The European Securities and Markets Authority (ESMA) has said it is seeing “growing momentum” among regulatory bodies to address the issues of ESG rating providers after their shortcomings were again exposed in recent industry feedback.
In a call for evidence, in which the industry body received 154 responses, ESG rating providers were found to have several issues including insufficient granularity of data and complexity and lack of transparency around methodologies.
In particular, ESMA noted a lack of coverage of specific industries and poor interactions with the rating providers when attempting to understand methodologies, the timing of feedback and correction of errors.
In a letter to the European Commission, Verena Ross, chair of ESMA, wrote the regulator is seeing growing support among supervising bodies in several jurisdictions “to address issues such as transparency, governance and conflicts of interest”.
ESMA also highlighted concerns raised around market concentration, with the majority of users dealing with a small number of the same providers.
It noted the market was split between a small number of very large non-European Union (EU) entities and a large number of significantly smaller entities in the EU, with a large number of these clustered in three member states.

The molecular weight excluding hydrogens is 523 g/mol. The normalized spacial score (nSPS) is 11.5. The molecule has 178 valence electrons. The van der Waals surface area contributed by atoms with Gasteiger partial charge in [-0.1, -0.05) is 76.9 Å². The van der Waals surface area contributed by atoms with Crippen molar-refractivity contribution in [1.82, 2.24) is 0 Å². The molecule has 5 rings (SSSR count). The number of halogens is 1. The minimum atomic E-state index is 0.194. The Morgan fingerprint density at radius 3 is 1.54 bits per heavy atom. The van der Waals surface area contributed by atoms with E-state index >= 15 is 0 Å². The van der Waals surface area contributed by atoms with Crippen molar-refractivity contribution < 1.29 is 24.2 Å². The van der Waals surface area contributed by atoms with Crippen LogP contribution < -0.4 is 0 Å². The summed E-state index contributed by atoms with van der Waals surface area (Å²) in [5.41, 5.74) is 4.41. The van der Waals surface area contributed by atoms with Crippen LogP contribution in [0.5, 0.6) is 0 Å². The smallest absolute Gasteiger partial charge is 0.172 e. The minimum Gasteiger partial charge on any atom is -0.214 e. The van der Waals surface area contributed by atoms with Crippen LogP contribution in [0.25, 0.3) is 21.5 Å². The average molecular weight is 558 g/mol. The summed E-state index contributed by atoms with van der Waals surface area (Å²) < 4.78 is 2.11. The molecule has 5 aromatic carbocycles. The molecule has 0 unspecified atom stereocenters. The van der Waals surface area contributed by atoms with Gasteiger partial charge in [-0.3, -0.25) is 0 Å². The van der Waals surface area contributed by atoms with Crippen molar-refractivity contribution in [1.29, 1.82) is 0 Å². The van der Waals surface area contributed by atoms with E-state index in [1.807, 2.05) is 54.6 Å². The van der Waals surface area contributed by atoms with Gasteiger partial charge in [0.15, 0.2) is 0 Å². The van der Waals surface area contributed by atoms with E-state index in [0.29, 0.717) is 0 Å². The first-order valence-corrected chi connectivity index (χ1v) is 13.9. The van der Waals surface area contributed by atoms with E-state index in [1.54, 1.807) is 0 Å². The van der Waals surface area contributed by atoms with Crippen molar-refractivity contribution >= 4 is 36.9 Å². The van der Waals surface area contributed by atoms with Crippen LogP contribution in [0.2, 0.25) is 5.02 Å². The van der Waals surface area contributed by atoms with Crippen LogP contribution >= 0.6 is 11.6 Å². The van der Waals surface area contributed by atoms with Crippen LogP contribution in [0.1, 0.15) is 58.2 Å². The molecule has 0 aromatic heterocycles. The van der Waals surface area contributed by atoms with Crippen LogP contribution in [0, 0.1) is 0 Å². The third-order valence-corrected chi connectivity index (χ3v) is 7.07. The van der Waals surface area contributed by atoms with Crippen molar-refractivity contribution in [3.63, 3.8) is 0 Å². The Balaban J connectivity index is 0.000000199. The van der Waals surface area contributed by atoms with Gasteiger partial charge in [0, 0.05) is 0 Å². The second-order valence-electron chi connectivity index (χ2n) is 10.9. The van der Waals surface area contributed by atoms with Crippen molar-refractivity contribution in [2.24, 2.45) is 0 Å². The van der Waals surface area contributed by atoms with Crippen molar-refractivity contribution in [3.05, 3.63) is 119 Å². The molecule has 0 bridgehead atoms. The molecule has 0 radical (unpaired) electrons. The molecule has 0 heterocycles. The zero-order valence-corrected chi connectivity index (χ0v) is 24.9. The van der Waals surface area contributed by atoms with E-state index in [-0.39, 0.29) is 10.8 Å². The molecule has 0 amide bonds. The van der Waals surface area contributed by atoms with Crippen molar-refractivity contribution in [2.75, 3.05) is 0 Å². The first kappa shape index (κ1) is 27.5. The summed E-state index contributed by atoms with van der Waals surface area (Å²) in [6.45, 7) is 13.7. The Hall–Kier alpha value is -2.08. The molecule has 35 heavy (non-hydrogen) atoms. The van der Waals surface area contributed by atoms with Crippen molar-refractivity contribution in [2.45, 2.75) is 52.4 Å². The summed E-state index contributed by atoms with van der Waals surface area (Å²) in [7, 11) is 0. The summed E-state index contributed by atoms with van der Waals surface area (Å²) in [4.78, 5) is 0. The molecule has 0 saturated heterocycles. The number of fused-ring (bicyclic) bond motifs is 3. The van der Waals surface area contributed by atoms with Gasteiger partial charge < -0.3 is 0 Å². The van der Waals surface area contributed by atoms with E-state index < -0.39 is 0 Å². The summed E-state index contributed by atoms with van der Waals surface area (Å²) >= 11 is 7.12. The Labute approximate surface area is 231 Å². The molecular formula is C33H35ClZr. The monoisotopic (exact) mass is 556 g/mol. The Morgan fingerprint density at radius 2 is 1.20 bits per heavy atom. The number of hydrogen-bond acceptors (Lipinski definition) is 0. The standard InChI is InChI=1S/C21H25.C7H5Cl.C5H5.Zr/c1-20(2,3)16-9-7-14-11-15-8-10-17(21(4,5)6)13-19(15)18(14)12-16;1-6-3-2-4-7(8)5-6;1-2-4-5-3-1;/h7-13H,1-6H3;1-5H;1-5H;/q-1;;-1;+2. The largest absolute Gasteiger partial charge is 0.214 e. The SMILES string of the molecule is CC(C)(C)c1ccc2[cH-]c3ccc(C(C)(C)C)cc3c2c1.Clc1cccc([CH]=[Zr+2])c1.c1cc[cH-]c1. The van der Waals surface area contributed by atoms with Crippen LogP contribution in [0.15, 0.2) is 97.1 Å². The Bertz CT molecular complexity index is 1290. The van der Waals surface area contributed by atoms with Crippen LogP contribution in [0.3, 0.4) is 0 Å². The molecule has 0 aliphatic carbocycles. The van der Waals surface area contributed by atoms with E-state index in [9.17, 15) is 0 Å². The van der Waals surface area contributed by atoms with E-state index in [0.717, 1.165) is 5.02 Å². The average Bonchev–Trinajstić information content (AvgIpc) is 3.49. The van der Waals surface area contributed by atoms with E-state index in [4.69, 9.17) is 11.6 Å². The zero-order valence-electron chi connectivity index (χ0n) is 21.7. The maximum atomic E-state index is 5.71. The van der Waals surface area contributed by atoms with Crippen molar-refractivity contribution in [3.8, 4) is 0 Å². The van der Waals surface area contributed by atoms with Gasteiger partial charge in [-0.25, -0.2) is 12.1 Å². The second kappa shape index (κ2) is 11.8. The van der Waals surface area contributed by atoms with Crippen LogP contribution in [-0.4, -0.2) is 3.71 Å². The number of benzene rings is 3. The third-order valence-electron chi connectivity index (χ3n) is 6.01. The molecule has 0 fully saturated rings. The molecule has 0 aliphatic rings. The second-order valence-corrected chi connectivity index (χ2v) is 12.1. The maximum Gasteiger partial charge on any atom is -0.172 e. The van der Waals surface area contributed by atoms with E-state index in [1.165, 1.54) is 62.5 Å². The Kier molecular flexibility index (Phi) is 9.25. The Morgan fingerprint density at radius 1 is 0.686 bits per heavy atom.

“We consider the feedback we have received on the market for ESG rating and data providers is indicative of an immature but growing market, which, following several years of consolidation, has seen the emergence of a small number of large non-EU headquartered providers,” Ross wrote.
“The majority of users of ESG ratings are typically contracting for these products from several providers simultaneously. Their reasons for selecting more than one provider are most notably to increase coverage, either by asset class or geographically, or in order to receive different types of ESG assessments.
“A majority of users contract with a small number of the same rating providers, indicating a degree of concentration in the market.”
In November, the International Organisation of Securities Commissions (IOSCO) said regulators should intensify their focus on the use of ESG ratings and data products as well as their providers in a bid to stamp out greenwashing.
The findings were published following a consultation with the market launched in August, in a bid to tackle the lack of transparency and consistency in data reporting on ESG across geographies.
In the same month, the International Sustainability Standards Board (ISSB), set up by the International Financial Reporting Standards (IFRS) Foundation Trust, came after mounting calls for higher quality and universal disclosure on ESG performance indicators.
In October, the UK government said it was considering taking a tough stance on ESG data providers by bringing them in under the regulation of the Financial Conduct Authority in a sign that some IOSCO members will look to go further than the board’s recommendations.